But the current 70 series is, in 12 months time, going to catch up - or nearly catch up to what others have by then offered for over 5 years. Hubs which have to be manually locked and you get to pay $ 25,000 more for that privilege??? In 1998 I bought a GU Patrol where that was not necessary; it also had cruise control, but 17 years later, who is gunna seriously suggest that a 70 series - in a years time, mind you - upgrade/catch up is noteworthy? It's just the market forcing Toyota's hand.

Although it should be a minor issue, this one seems to be major; a potentially dangerous features of the current 70 series is the pathetic excuse for a radio/music system. It's way, way too tempting to take your eyes off the road and divert attention to attempting, time & time & time again, to get the radio or the USB facility, or the bluetooth, to function adequately. Not up to a $ 70,000 standard, Mr Toyota. Ask Hyundai or another manufacturer how to do sound systems at lower price points - or pinch one from another model of yours.

I get it that this press release could be perceived as news. I get it that Toyota can and do command a premium, both on new & 2nd hand vehicles. I get it that they are everywhere in remote Australia. I get it that they sell more than all other brands.

I'm not anti Toyota. I have owned a Landcruiser. A 70 series. It was good in its day and performed well. But I don't accept that they currently are good value or a serious vehicle of choice in harsh 4WD situations.

So, that's my two cents worth...........(poster ducks for cover).......

Cheers.
AnswerID: 590669

Follow Up By: equinox - Wednesday, Sep 23, 2015 at 23:27

Wednesday, Sep 23, 2015 at 23:27
Hi Rick,

No need to duck for cover mate as everyone is entitled to their opinion.

I agree that this is marketing and sales hype, no question there.
As I said though I personally couldn't care less about the safety features. To me it has always been about getting from A to B. I'll handle my own safety.

All the safety requirements of the mining companies demand a high ANCAP rating, so I'm glad this announcement has come, as only a few years ago it was probable that the series would be discontinued. I'll be looking for a new 4WD in a few years this would still be my number one choice for the price and capability - I've only driven a V8 once, and to be honest I didn't like it, too smooth and automated - I like to feel the responsiveness through the steering wheel, the pedals and gear stick. Still...its the running gear that counts.

Not a "serious vehicle of choice in harsh 4WD situations" mmm, might have to disagree on that one. Though one man's harsh is another mans heaven :-)

Cheers
Alan



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Follow Up By: Ron N - Thursday, Sep 24, 2015 at 00:40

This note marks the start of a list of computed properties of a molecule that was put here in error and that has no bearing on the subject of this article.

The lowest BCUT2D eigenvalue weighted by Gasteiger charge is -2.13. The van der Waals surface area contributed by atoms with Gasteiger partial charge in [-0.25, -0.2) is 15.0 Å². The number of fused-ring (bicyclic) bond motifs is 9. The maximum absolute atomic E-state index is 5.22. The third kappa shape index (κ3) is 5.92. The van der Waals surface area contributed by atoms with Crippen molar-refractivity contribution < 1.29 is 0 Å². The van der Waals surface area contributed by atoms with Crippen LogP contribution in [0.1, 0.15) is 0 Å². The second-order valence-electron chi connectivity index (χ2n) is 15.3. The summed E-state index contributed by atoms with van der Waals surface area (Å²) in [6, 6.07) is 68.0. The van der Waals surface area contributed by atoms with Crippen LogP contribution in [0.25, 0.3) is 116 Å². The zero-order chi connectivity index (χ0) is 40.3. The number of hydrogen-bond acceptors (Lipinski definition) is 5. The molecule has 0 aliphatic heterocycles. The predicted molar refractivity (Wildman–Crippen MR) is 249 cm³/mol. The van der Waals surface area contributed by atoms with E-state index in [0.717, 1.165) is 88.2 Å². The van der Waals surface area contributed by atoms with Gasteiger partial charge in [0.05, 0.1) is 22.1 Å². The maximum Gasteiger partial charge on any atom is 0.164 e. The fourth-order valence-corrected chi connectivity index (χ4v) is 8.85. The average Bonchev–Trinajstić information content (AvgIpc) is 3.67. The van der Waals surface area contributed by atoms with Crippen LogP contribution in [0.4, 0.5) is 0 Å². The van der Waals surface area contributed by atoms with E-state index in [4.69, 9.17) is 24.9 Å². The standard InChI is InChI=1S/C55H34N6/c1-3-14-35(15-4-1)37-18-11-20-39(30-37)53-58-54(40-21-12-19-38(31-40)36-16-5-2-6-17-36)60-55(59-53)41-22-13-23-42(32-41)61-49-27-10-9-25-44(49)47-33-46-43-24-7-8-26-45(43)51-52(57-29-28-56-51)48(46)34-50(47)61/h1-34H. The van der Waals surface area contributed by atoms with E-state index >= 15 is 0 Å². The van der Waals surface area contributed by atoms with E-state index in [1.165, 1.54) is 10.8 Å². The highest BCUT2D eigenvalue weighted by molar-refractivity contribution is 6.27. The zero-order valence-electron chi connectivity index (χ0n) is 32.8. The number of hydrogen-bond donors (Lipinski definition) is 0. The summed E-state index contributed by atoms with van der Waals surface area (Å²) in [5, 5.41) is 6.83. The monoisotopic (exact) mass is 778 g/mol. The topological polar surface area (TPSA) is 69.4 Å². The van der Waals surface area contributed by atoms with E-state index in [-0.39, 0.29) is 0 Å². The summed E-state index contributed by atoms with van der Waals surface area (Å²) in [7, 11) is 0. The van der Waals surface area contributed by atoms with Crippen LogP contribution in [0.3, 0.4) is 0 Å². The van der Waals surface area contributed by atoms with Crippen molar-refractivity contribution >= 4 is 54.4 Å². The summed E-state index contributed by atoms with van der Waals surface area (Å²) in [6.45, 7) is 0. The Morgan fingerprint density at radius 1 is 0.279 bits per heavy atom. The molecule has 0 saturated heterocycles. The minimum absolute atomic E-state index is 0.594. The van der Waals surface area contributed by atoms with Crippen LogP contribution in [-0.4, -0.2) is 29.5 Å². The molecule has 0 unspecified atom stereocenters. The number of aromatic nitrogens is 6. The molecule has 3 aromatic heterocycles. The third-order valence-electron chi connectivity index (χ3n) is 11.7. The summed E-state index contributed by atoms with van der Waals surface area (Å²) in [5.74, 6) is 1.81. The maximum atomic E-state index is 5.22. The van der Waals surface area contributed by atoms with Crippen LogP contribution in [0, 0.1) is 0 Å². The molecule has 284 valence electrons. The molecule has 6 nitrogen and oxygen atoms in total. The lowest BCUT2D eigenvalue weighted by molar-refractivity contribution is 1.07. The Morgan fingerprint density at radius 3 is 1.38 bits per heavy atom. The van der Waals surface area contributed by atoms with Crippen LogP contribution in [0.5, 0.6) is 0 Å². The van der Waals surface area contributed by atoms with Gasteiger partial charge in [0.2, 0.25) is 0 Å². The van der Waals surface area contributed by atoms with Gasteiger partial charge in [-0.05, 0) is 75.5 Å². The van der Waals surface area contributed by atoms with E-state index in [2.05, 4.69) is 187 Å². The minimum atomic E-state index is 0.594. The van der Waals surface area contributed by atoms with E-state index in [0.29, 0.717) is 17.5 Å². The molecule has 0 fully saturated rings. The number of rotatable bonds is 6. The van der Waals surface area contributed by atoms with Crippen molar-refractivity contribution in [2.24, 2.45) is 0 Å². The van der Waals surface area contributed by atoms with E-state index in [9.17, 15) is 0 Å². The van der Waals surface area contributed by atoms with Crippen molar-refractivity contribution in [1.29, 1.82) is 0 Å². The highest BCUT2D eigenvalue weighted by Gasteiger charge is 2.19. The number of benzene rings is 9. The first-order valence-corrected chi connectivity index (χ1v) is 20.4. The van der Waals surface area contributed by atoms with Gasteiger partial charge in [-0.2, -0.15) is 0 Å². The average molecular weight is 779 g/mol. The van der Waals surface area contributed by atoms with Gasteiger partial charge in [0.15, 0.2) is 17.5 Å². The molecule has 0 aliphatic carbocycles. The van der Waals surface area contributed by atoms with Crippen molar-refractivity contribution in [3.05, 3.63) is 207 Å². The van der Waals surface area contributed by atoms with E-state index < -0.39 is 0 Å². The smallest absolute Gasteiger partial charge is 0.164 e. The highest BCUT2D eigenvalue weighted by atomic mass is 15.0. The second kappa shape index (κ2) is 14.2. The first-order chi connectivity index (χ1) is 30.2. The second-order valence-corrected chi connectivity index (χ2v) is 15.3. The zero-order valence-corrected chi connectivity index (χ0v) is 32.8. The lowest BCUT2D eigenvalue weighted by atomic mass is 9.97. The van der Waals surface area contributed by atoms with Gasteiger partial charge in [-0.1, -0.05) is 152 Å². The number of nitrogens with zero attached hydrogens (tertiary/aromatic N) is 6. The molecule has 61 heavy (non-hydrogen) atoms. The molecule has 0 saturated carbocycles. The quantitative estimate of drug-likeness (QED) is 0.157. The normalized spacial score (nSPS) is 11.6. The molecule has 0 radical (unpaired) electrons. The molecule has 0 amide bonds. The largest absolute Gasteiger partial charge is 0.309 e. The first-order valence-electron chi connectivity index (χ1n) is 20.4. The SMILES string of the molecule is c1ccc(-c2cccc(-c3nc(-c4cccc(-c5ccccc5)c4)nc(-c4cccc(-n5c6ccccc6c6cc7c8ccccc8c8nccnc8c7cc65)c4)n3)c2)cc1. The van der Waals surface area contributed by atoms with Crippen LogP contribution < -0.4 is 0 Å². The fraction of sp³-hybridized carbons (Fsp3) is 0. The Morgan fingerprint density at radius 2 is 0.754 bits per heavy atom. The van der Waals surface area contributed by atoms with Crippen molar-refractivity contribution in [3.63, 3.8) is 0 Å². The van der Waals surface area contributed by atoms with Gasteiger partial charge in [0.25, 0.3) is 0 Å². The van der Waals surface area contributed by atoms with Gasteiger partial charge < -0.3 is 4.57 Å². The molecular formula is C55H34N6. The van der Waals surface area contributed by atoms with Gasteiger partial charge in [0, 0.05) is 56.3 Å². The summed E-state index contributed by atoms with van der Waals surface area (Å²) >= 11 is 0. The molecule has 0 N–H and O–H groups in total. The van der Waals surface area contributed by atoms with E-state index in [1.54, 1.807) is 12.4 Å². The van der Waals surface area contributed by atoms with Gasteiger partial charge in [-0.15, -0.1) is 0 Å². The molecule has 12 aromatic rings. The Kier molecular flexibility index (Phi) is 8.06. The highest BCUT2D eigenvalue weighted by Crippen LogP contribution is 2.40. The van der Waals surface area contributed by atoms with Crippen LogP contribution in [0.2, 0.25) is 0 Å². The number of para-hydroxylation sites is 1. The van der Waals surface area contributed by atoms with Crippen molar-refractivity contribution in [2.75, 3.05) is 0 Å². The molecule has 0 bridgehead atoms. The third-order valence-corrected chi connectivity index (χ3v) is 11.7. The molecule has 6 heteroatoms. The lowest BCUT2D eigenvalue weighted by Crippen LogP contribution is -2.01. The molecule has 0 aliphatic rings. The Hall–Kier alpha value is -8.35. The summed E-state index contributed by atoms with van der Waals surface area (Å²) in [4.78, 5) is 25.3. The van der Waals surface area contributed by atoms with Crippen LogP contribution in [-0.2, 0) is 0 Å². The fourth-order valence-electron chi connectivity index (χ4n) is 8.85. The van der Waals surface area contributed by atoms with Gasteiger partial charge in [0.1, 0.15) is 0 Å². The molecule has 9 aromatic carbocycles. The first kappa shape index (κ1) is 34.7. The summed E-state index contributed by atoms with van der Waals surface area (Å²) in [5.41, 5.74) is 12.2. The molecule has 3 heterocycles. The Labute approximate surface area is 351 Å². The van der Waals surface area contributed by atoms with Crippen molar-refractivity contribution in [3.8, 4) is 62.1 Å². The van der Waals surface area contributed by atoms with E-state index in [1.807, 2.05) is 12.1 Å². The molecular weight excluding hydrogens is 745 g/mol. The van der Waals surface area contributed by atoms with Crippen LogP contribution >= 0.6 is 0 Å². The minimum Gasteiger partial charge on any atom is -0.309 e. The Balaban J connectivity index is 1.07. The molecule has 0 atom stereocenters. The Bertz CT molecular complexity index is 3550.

Thursday, Sep 24, 2015 at 00:40
I have to agree with everything you say, Rick. The simple fact of the matter is, Toyota are trying to squeeze every last ounce of value out of a 40-45 year old design. They are dinosaurs, it's time to start from scratch again.

When they crammed in the V8 diesel and widened the front axle by 50mm and left the rear axle, as was - leaving owners to fork out $3500 for axle extensions to equalise the front and rear track, so they don't get stuck in soft going - that shows that Toyota had effectively lost their way in the 4WD design stakes.

I hate to think what all this safety equipment will add to the cost of, what is an already very expensive dinosaur.

Cheers, Ron.
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Follow Up By: gelatr - Thursday, Sep 24, 2015 at 19:20

Thursday, Sep 24, 2015 at 19:20
Hi Rick,

Interesting critique of the 70 series. As an LC79 owner I don't want to get into a debate about the relevant merit of individual vehicles as I believe it's horses for courses. The one thing I will say is that every 70 series owner has made their choice relative to their own selection criteria based on their own budget which as you know would have easily included a BT50/Ranger if they so desired. Why people like myself choose such an obviously interior vehicle at such an inflated price will have to remain a mystery.

The one thing I will say is the differential tracking between the front and rear wheels has not been an issue for me in my outings in soft sand. The front and rear diff locks along with the low rpm torque of the v8 have seen me just slug it out till I was on firmer ground. My previous dual cabs would have been bogged for sure in the same conditions.

Any way as I said horses for courses.

Cheers

Geoff


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FollowupID: 858731

Follow Up By: garrycol - Thursday, Sep 24, 2015 at 19:38

Thursday, Sep 24, 2015 at 19:38
Yes the track difference seems to be more of an issue for those who do not own the vehicle than those who have one.